US Military Seeks to Create Bionic Spinal Cords Controlled by Thought

Ashton Rosin

The U.S. military is collaborating with the Australian government to fund a $2.5 million project to develop the first bionic spinal cord controlled solely by thought. If the project proves successful after the five year pilot program, the device will allow people with quadriplegia to control cutting edge robotic arms in such a way that they are able to live more independently. Australian scientists from the Melbourne Bionics laboratory at the Royal Melbourne Hospital are using innovative expertise in the realms of engineering and neurology to cultivate brain signals that when triggered, stimulate movement to the spinal cord that is typically trapped by the injury.

NCIL believes that independent living is a civil right and should not be based on assessment of ability or disability. Therefore, the bionic spinal cord should not intend to cure people of their injury, but rather be reframed to exemplify an innovative avenue to promote agency and empowerment. We reject at every level the Cure or Kill Mentality and the Medical Model of disability, sometimes employed by researchers who seek to reverse disability with this type of technology. Rather, we hope to highlight these technological achievements as new pathways that can promote and further independent living for people with disabilities who are thriving and accomplishing as productive members of society.

Dr. Tom Oxley, the leading researcher, described the bionic spinal cord as a mechanism that works to decode the brain activity that generates limb movements. The computer that is embedded within the manufactured spinal cord will be trained to identify and register brain signals to promote movement.  [Read more…]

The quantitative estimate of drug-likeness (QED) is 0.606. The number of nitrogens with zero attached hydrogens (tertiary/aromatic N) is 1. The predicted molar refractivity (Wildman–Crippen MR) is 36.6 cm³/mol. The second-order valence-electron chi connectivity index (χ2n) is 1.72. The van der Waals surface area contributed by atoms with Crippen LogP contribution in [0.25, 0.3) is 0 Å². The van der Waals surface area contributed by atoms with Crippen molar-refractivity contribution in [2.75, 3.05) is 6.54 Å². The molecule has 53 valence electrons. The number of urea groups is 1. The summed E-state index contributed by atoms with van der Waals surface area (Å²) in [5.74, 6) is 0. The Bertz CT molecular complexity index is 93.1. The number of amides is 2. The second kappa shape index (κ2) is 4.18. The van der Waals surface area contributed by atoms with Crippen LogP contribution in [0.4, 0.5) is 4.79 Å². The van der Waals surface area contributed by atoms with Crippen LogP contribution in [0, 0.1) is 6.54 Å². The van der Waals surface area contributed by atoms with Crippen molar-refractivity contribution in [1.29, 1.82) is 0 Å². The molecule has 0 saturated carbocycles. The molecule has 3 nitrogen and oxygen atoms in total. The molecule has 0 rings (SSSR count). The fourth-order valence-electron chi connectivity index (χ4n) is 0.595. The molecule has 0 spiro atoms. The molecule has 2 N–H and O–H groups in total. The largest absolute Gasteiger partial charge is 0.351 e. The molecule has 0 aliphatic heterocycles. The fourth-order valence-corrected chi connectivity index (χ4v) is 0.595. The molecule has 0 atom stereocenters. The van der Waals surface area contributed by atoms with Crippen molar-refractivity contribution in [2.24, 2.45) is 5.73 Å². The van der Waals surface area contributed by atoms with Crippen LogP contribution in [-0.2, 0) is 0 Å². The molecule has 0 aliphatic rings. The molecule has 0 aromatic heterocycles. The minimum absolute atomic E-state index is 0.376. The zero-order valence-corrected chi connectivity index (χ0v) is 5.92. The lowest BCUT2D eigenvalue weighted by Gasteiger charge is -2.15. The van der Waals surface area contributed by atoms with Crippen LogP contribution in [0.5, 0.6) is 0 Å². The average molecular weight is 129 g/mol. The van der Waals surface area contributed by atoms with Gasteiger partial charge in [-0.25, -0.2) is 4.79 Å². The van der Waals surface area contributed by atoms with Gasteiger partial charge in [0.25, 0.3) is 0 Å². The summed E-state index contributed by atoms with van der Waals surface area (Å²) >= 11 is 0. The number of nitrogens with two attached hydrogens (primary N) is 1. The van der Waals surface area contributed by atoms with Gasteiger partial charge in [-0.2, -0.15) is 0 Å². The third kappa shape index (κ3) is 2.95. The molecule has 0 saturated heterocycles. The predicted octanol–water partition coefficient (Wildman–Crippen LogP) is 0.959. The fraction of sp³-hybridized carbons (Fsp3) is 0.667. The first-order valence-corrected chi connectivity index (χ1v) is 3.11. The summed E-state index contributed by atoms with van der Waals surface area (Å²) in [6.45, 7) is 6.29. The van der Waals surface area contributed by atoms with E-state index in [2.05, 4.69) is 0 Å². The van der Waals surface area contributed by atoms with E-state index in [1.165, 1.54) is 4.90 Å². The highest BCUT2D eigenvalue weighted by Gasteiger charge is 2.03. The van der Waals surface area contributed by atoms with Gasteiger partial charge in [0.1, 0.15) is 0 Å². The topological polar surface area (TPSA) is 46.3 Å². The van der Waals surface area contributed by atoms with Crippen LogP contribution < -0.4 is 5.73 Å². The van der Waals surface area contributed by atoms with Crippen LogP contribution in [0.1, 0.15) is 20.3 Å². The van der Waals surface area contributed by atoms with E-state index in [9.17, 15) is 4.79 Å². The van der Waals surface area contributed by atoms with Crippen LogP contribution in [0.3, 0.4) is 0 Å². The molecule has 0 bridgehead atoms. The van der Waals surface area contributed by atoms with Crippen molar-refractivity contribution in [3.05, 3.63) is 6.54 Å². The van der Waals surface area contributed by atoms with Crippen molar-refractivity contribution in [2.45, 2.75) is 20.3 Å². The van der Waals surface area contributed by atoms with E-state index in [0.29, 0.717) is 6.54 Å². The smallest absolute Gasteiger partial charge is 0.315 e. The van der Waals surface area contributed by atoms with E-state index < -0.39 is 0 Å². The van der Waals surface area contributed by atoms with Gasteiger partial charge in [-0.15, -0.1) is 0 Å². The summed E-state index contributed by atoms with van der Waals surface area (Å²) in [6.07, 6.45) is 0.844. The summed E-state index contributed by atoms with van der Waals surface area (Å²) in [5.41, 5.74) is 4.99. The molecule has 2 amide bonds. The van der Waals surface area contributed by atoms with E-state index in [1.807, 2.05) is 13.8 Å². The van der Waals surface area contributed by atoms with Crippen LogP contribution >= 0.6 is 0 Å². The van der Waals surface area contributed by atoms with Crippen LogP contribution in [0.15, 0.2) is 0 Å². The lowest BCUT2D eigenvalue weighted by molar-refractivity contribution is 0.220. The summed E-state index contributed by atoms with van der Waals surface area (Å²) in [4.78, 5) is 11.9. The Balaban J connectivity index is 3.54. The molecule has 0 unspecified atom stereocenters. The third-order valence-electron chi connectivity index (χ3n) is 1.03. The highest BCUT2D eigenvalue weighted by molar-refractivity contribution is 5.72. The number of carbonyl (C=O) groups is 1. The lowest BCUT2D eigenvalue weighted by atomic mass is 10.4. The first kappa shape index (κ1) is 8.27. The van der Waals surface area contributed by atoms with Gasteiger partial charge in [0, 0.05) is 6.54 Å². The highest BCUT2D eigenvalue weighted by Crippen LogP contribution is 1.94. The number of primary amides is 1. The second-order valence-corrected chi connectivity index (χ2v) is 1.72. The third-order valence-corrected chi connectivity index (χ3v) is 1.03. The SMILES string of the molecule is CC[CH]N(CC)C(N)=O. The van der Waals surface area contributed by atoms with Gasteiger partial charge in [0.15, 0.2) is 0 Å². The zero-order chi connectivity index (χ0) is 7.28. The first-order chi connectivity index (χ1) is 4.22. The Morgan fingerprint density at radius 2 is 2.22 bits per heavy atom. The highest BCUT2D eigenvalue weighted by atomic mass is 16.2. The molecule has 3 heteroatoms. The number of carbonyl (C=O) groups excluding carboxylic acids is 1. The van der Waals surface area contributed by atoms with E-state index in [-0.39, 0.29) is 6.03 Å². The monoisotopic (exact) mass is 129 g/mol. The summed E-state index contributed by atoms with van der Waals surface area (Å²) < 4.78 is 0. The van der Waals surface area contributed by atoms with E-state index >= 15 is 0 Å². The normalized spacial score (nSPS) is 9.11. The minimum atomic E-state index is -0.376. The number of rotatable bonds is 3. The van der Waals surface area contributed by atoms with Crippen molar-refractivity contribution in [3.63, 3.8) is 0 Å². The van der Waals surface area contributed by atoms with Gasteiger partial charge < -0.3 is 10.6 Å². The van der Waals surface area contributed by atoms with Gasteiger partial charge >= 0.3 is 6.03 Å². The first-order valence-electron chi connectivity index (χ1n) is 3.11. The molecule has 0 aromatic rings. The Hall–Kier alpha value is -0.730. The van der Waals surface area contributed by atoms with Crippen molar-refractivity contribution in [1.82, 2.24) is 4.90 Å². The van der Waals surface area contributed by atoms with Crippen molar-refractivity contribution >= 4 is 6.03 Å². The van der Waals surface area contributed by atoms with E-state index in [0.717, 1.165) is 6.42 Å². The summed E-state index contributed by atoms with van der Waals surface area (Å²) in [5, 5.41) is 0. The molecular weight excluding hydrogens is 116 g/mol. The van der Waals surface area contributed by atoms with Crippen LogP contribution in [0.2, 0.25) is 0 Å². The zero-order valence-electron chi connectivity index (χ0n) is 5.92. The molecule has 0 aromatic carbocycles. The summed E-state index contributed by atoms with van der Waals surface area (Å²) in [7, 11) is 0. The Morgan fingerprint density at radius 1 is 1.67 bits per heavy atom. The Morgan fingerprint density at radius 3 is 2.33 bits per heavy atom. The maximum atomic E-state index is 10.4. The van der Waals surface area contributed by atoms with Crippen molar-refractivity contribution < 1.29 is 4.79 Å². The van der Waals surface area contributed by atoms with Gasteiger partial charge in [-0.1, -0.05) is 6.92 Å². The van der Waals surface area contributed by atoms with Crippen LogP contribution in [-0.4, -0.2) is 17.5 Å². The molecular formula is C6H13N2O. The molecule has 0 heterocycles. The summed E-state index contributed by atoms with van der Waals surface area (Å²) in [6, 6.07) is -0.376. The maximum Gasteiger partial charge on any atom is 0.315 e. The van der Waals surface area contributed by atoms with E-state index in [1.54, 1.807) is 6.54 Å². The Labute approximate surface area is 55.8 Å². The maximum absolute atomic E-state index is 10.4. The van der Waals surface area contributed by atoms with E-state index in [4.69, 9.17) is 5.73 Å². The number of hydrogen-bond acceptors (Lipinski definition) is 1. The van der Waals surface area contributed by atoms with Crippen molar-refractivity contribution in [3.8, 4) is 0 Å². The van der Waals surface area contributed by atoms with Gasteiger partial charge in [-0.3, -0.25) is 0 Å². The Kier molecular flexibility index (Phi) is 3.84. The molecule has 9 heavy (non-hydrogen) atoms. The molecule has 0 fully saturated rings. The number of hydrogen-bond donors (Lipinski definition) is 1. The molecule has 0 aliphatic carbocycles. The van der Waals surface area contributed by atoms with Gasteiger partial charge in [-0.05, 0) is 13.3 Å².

CERT Consortium Releases First Newsletter

NCIL serves as a member of the Burton Blatt Institute (BBI) at Syracuse University’s Center on Effective Delivery of Rehabilitation Technology by Vocational Rehabilitation Agencies (CERT) Consortium.

The (CERT) service delivery is identifying, documenting, and analyzing models of rehabilitation and assistive technology (RT/AT) service delivery shown to be effective in promoting successful employment outcomes.

As part of this project, the Consortium has developed a newsletter to inform and update the community. The first newsletter has just been published and NCIL is featured in two articles for this edition. Read the new CERT newsletter online.

WebAIM Web Accessibility Training

May 21-22, 2013; Logan, Utah

Cost: $850/person ($700 per person for groups of two or more)

Join WebAIM’s accessibility experts for two days of hands-on web accessibility training May 21-22, 2013 in beautiful Logan, Utah. This training session will teach everything from basic web accessibility principles to advanced accessibility techniques. Read more about this training at WebAim’s website.

Update from the NCIL Technology Subcommittee

NCIL Members and Staff Chat at the 2012 ConferenceNCIL was encouraged by Congress’s support of the Assistive Technology Act by infusing an additional two million dollars into the Act to support Alternative Finance Programs (AFPs) and strengthening consumer control measures for new entities competing for those funds.

NCIL was also encouraged that a new round of AFPs recently took place and we are hopeful that the number of states with a program will increase. Many states have no AFP or have a limited program. By supporting the Alternative Financing Programs and increasing its funding, Congress can help people with disabilities purchase the technology they need.  [Read more…]